Park Guëll bears the mark of one of Barcelona’s most renowned architects of all times, Antoni Gaudí. Interestingly though, the ‘park’ was in fact originally destined to be a Modernist housing development located away from the smoke and noise of the factories and city center. However, the project never got off the ground and only two model houses were built, along with the market hall on which sits the main terrace with its curved edges and benches. Today, the area is open to the public and a popular tourist attraction.
The Parc de la Ciutadella is located in the heart of the city, by the side of the popular Born neighborhood. In addition to being home to Barcelona’s zoo and the Parliament of Catalonia, one of the central features is the beautifully ornate fountain designed by architect Josep Fontser. This is the perfect place for escaping the buzz of the city without having to venture too far afield.
Located on the flanks of Montjuïc, the Laribal Gardens are designed by Jean Claude Nicolas Forestier and Nicolau M. Rubió Tudurí. Highlights include the ‘Escaleras del Generalife‘, a staircase bordered by trickling waterfalls inspired by the Moorish palace known as the Generalife in Granada. The staircase leads down to the gardens of the Greek Theatre, an amphitheater built in 1929 and fashioned in the style of the Ancient Greek theaters.
Located in the heart of the historic building of the University of Barcelona, this charming garden, which dates back to 1871, was named after the historian Ferran Soldevila in 1995. Small in size but not in beauty, the garden’s appeal is increased by its surroundings: the university building itself is one of the city’s landmarks and was declared a national monument of historic and artistic interest in 1970.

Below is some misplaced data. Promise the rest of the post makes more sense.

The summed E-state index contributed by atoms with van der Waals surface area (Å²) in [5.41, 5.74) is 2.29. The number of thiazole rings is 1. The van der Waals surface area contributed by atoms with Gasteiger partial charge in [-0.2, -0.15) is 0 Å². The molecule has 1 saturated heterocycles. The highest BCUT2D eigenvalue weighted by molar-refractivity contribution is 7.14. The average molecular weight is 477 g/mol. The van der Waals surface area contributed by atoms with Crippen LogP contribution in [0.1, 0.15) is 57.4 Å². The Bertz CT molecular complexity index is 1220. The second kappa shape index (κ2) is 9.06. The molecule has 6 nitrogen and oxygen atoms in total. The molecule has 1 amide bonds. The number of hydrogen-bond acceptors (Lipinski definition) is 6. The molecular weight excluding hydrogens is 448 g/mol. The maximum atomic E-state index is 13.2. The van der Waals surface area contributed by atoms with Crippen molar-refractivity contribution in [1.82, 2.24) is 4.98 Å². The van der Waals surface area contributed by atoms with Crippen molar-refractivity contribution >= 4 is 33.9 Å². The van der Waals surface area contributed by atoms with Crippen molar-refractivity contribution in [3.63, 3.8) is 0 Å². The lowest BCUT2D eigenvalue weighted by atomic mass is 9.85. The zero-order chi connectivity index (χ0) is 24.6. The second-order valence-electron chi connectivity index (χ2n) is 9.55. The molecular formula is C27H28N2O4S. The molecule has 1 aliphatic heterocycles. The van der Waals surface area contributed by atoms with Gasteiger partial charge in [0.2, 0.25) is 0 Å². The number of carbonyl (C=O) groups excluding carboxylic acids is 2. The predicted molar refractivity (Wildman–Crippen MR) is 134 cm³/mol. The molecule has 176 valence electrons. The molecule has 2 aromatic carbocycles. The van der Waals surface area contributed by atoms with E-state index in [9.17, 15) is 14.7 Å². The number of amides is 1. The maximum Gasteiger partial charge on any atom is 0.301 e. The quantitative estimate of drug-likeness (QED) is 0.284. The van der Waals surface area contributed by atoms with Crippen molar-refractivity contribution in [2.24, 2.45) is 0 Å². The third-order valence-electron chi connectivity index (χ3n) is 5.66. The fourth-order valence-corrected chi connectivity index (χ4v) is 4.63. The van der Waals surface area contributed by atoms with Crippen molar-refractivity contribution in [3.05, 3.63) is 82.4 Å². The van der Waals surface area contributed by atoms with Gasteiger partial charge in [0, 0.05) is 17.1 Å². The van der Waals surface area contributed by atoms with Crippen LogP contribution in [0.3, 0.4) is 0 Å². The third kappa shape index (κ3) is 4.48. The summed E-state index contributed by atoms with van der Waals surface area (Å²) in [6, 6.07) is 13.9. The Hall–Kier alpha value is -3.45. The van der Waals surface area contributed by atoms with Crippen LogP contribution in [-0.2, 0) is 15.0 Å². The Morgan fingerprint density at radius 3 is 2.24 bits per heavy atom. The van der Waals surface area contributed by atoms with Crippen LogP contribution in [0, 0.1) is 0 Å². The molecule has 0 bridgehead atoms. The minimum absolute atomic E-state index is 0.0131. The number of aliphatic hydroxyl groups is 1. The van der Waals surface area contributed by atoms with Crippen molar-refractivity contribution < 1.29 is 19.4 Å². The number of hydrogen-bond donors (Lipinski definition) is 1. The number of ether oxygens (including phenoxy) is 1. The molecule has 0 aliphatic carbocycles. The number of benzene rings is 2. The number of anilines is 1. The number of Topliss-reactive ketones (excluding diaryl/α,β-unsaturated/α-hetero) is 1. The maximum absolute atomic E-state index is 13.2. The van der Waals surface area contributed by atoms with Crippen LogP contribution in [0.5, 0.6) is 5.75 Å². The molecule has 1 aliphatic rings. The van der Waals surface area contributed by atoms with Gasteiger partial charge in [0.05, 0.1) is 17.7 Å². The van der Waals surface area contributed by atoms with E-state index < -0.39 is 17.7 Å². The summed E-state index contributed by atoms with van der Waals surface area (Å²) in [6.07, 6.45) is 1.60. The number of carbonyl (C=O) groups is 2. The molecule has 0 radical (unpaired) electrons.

These gardens are renowned for their lush flower beds, which burst into full bloom at various stages of the year, meaning that whether you’re visiting in spring, summer or autumn, you can expect to enjoy a colorful display like few others you will find in the city. Expect to see a variety of tulips, crocuses, hyacinths, dahlias as well as aquatic plants such as water lilies in the ponds.
The Parc del Laberint d’Horta, meaning the Labyrinth Park of Horta, is one of Barcelona’s historic parks and the oldest of its kind in the city. The central feature of this park, as its name indicates, is the labyrinth, which is made of a hedged maze of cypress trees. However, other notable features include the numerous sculptures that adorn the surrounding terraces and depict figures from Greek mythology, including Dyonysos, the god of wine and exuberance, and Danaë, who gave birth to Zeus’ son Perseus.
Not one for those in search of lush green spaces and delicate flowers, the Gardens of Mossèn Costa i Llobera are a tribute to some of the hardiest plants that grow in the area: cacti and succulents. Home to over 800 different varieties of cactus and other plants from desert and sub-tropical climates, this is one of the lesser-known gardens of Barcelona and a great place to escape the crowds and discover a different side to Montjuïc. The location of the garden, close to the seafront and on the south side of the hill, means average temperatures are slightly higher than in the rest of the area.